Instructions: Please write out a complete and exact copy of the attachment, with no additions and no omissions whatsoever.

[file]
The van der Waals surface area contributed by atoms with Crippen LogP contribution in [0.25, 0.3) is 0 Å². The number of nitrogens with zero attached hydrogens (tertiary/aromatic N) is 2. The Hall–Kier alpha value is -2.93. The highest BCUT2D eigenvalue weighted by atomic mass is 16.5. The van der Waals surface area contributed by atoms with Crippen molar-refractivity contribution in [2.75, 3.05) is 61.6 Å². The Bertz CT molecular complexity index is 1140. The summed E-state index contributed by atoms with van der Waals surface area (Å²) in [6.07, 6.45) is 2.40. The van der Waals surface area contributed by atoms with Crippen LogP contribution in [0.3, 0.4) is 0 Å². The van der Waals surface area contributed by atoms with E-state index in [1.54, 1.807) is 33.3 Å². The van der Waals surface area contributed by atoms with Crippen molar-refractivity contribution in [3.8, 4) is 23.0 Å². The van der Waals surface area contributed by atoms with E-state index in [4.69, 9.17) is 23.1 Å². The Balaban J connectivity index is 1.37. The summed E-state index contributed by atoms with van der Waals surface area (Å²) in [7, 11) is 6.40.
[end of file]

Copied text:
The van der Waals surface area contributed by atoms with Crippen LogP contribution in [0.25, 0.3) is 0 Å². The number of nitrogens with zero attached hydrogens (tertiary/aromatic N) is 2. The Hall–Kier alpha value is -2.93. The highest BCUT2D eigenvalue weighted by atomic mass is 16.5. The van der Waals surface area contributed by atoms with Crippen molar-refractivity contribution in [2.75, 3.05) is 61.6 Å². The Bertz CT molecular complexity index is 1140. The summed E-state index contributed by atoms with van der Waals surface area (Å²) in [6.07, 6.45) is 2.40. The van der Waals surface area contributed by atoms with Crippen LogP contribution in [0.3, 0.4) is 0 Å². The van der Waals surface area contributed by atoms with E-state index in [1.54, 1.807) is 33.3 Å². The van der Waals surface area contributed by atoms with Crippen molar-refractivity contribution in [3.8, 4) is 23.0 Å². The van der Waals surface area contributed by atoms with E-state index in [4.69, 9.17) is 23.1 Å². The Balaban J connectivity index is 1.37. The summed E-state index contributed by atoms with van der Waals surface area (Å²) in [7, 11) is 6.40.